Asian Pacific Islander Career News Resources

Asian Pacific Islander July 2006 News Flash Archive

  • Bodies of victims of fire mishap to be brought today (Kaumundi Online)
    : Minister for Overseas Indian Affairs Vayalar Ravi said special arrangements are being made to bring back the bodies of the 16 Indians who died in a fire tragedy in Bahrain.
  • Color Bind (Columbia Journalism Review)
    Many French people watched the television news reports of last year’s riots in the suburbs of Paris with a sense of nonrecognition, as though the chiaro- scuro footage of hooded figures and burning cars was being relayed from a country thousands of miles away.
  • Taking care of staff shortages (Online Recruitment)
    27/07/2006 A worrying shortage of experienced care staff has led one London-based housing association to throw open its doors to would-be employees interested in working with Asian elders at its specialist registered care scheme, Aashna House in Streatham.
  • Harmonising global university standards (The Nation)
    The theme of the first World University Presidents Summit convened by Thailand in Bangkok recently was "Reflections on diversity and harmonisation in higher education", underlining the growing global interest in Cross Border Education (CBE).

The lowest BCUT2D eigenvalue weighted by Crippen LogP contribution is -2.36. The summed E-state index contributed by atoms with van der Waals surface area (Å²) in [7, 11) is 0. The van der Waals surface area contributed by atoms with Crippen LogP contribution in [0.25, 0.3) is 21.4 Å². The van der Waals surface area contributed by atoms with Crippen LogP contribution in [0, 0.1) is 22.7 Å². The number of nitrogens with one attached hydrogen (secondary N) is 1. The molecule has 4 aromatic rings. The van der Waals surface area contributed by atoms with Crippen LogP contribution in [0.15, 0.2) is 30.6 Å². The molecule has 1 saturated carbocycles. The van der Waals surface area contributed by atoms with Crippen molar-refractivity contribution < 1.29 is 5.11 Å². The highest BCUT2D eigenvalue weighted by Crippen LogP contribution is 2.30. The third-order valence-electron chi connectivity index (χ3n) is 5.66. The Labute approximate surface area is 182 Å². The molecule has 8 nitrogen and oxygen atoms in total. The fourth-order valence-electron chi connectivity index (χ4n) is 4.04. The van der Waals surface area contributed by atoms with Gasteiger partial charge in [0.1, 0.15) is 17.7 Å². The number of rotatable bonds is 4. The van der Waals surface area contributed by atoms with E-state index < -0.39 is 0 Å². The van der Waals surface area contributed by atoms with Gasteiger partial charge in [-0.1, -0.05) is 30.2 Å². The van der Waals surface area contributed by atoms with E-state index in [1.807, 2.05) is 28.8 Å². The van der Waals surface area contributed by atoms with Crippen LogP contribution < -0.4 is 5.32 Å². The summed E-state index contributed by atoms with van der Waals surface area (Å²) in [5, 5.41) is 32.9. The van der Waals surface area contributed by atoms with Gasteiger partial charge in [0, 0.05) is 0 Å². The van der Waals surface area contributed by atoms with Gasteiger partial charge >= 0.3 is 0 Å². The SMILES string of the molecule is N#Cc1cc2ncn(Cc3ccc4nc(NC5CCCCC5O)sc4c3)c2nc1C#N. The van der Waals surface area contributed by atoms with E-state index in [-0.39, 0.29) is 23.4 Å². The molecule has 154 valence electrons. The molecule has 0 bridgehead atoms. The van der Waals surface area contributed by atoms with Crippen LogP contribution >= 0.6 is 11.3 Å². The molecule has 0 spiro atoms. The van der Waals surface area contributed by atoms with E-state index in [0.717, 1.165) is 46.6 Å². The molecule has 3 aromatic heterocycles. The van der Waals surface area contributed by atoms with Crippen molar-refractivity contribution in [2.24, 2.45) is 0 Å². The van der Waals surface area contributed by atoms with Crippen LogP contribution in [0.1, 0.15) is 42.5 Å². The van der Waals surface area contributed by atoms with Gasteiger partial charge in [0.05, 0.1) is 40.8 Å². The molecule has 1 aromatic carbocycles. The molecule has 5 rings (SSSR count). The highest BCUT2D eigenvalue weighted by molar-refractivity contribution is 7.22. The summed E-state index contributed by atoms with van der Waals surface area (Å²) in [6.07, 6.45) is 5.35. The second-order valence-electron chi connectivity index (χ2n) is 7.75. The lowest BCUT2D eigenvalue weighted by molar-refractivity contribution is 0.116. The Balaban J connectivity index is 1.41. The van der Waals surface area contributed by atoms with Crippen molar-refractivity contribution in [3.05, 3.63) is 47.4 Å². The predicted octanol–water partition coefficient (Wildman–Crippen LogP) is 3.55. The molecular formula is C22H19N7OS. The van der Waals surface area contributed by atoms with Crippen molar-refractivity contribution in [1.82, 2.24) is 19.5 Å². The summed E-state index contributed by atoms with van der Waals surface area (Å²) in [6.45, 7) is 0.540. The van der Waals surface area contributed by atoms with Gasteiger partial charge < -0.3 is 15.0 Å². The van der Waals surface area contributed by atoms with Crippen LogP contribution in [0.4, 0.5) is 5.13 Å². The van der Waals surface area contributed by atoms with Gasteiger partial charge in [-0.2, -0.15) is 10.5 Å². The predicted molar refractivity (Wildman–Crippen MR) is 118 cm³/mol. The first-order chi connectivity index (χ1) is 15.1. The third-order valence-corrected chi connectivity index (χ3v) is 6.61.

• ICICI's K.V. Kamath Shapes a Business Plan in Rural India's Uncertain Financial Terrain (Knowledge at Wharton)
    K. V. Kamath, CEO of India's second largest banking and financial services conglomerate, ICICI, is a man in a hurry. When he occupied the driver's seat at ICICI more than a decade ago, it was a financial institution hamstrung by political constraints. As a key member of the top team at ICICI that led the organization into new businesses such as insurance and banking, Kamath used technology
  • Hotline: (Canberra City News)
    Hot blooded about injustice, big hearted about human rights, top academic and the ACT’s Rhodes scholar for 2006... Meet Jen Robinson before she leaves us for distant shores.
  • Unifying force (Guardian Unlimited)
    Darra Singh's mother arrived in Britain from the Punjab in India more than 50 year ago. She still speaks virtually no English, something not uncommon among an older generation of Asian women immigrants.
  • Film Festival in Australia to Discuss Women and Cinema in Iran and Turkey (Payvand Iran News)